Rules to play Pocket Billiards
Pool, also called pocket billiards.These Rules apply to all pocket billiard games
1. Pocket Billiards
Pocket billiards, also called Pool, a billiards game, most popular in the United States and Canada, played with a white cue ball and 15 consecutively numbered coloured balls on a rectangular table with six pockets (one at each corner and one at the midpoints of both longer sides). The dimensions of the table are usually 4 by 8 feet (122 by 244 cm) or 4 1/2 by 9 feet (137 by 274 cm).
To begin play, the 15 object balls are arranged (racked) in a pyramid formation with its apex on a spot near the foot of the table. The first player then stands at the head of the table and drives the cue ball into the formation to break it apart. To continue play, he is usually required either to pocket a ball or to drive two object balls in addition to the cue ball against the cushions. When a player fails to pocket a ball, his opponent begins play. The first player or side to pocket eight balls wins the round.
After the break (first) shot, a player must designate (call) the ball that he intends to pocket, although in this form of the game he need not indicate the pocket into which the ball will go. If the ball called is pocketed, any other balls pocketed on that stroke are also credited to the player. If the ball called is not pocketed, any other balls pocketed on that shot are replaced on the table on the spot where the rack is made or, if more than one ball is replaced, in a line from that spot; the player then loses his turn.
Penalties of one ball replaced on the table in addition to those pocketed on the foul stroke are assessed for such infractions as failure to comply with rules for the break shot; touching the cue ball twice with the cue on the same stroke; pocketing the cue ball (scratching) or knocking it off the table; and failing either to pocket a ball, to drive an object ball to a cushion, or to drive the cue ball to a cushion after contacting an object ball. For a double foul on a single stroke, only one penalty is assessed.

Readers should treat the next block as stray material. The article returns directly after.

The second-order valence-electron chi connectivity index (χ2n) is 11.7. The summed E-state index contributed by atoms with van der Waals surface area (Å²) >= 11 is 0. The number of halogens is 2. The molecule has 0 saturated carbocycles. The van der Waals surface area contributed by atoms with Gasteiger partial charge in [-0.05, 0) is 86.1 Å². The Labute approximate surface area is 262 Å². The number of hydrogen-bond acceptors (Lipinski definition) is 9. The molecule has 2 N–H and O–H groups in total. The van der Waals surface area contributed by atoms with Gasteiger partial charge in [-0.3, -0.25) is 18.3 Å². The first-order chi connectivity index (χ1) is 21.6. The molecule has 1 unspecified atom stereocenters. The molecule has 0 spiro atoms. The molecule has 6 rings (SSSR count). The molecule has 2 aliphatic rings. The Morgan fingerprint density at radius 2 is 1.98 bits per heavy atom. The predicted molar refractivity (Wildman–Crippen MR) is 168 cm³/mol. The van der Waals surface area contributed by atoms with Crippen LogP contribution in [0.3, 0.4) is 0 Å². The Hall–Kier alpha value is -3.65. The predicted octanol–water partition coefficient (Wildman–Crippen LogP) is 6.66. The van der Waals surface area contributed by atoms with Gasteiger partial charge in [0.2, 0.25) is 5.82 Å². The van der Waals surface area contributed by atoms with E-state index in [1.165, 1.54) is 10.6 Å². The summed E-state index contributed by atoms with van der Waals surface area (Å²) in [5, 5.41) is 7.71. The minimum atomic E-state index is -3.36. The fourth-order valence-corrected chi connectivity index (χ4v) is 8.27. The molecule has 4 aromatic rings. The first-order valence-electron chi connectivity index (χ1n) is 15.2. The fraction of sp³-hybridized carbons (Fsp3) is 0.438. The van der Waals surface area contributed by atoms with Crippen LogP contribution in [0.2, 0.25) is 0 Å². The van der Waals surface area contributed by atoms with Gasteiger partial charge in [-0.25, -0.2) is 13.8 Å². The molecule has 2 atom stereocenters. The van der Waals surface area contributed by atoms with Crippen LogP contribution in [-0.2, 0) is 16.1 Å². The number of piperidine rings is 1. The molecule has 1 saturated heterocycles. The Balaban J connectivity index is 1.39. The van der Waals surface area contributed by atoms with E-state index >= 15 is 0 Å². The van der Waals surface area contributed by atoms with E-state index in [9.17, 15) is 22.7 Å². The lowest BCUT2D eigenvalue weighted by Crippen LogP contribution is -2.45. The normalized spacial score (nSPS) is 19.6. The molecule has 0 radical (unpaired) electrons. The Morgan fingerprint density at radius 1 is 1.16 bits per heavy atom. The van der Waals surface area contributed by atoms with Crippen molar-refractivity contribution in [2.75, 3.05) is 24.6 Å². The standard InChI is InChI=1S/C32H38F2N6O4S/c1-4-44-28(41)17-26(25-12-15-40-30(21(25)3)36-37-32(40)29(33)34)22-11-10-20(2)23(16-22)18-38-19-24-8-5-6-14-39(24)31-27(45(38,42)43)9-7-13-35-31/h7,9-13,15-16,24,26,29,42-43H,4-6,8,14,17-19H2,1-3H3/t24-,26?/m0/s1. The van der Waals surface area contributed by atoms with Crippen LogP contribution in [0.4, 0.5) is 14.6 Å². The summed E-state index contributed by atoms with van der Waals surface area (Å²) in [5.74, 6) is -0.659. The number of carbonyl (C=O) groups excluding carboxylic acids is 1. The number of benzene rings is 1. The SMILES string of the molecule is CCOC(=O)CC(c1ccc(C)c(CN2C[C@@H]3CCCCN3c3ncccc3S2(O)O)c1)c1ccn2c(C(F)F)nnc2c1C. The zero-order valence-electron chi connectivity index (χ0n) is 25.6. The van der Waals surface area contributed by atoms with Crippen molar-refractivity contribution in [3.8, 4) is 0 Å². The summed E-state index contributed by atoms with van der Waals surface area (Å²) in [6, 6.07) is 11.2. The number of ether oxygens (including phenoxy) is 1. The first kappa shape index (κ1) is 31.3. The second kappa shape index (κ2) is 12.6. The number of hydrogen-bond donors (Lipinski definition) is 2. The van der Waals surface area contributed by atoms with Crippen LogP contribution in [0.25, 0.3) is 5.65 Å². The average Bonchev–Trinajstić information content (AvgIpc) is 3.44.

2. General Rules
These general rules apply to all pocket billiard games, UNLESS specifically noted to the contrary in the individual game rules.
1. TABLES, BALLS, EQUIPMENT. All games described in these rules are designed for tables, balls and equipment meeting the standards prescribed in the BCA Equipment Specifications .
2. RACKING THE BALLS. When racking the balls a triangle must be used, and the apex ball is to be spotted on the foot spot. All the balls must be lined up behind the apex ball and pressed together so that they all have contact with each other.
3. STRIKING CUE BALL. Legal shots require that the cue ball be struck only with the cue tip. Failure to meet this requirement is a foul.
4. FAILURE TO POCKET A BALL. If a player fails to pocket a ball on a legal shot, then the player's inning is over, and it is the opponent's turn at the table.
5. LAG FOR BREAK. The following procedure is used for the lag for the opening break. Each player should use balls of equal size and weight (preferably cue balls but, when not available, non-striped object balls). With the balls in hand behind the head string, one player to the left and one to the right of the head spot, the balls are shot simultaneously to the foot cushion and back to the head end of the table. The player whose ball is the closest to the innermost edge of the head cushion wins the lag. The lagged ball must contact the foot cushion at least once. Other cushion contacts are immaterial, except as prohibited below.